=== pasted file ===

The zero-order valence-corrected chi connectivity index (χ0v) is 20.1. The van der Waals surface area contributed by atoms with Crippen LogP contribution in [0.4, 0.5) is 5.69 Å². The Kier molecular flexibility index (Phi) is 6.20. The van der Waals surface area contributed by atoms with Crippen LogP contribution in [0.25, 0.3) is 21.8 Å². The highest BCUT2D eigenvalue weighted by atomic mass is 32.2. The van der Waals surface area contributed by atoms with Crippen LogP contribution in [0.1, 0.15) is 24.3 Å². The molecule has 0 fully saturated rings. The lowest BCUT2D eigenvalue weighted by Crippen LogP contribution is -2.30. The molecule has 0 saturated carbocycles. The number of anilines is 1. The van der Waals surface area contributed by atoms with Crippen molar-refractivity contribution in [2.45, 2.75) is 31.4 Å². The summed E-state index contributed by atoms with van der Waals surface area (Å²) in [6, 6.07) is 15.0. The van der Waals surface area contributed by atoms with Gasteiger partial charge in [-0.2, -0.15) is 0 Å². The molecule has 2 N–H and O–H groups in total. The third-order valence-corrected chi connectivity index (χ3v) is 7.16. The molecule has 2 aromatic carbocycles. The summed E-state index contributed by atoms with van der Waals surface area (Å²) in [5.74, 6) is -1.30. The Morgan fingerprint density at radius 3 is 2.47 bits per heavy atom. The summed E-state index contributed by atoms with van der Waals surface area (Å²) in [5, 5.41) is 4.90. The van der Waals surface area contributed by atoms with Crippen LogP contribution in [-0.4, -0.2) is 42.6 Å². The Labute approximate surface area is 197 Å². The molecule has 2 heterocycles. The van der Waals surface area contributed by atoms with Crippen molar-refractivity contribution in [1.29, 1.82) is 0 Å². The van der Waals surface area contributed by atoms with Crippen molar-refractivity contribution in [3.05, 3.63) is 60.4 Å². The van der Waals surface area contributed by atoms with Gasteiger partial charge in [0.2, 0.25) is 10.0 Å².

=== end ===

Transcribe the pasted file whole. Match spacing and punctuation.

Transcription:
The zero-order valence-corrected chi connectivity index (χ0v) is 20.1. The van der Waals surface area contributed by atoms with Crippen LogP contribution in [0.4, 0.5) is 5.69 Å². The Kier molecular flexibility index (Phi) is 6.20. The van der Waals surface area contributed by atoms with Crippen LogP contribution in [0.25, 0.3) is 21.8 Å². The highest BCUT2D eigenvalue weighted by atomic mass is 32.2. The van der Waals surface area contributed by atoms with Crippen LogP contribution in [0.1, 0.15) is 24.3 Å². The molecule has 0 fully saturated rings. The lowest BCUT2D eigenvalue weighted by Crippen LogP contribution is -2.30. The molecule has 0 saturated carbocycles. The number of anilines is 1. The van der Waals surface area contributed by atoms with Crippen molar-refractivity contribution in [2.45, 2.75) is 31.4 Å². The summed E-state index contributed by atoms with van der Waals surface area (Å²) in [6, 6.07) is 15.0. The van der Waals surface area contributed by atoms with Gasteiger partial charge in [-0.2, -0.15) is 0 Å². The molecule has 2 N–H and O–H groups in total. The third-order valence-corrected chi connectivity index (χ3v) is 7.16. The molecule has 2 aromatic carbocycles. The summed E-state index contributed by atoms with van der Waals surface area (Å²) in [5.74, 6) is -1.30. The Morgan fingerprint density at radius 3 is 2.47 bits per heavy atom. The summed E-state index contributed by atoms with van der Waals surface area (Å²) in [5, 5.41) is 4.90. The van der Waals surface area contributed by atoms with Crippen LogP contribution in [-0.4, -0.2) is 42.6 Å². The Labute approximate surface area is 197 Å². The molecule has 2 heterocycles. The van der Waals surface area contributed by atoms with Crippen molar-refractivity contribution in [1.29, 1.82) is 0 Å². The van der Waals surface area contributed by atoms with Crippen molar-refractivity contribution in [3.05, 3.63) is 60.4 Å². The van der Waals surface area contributed by atoms with Gasteiger partial charge in [0.2, 0.25) is 10.0 Å².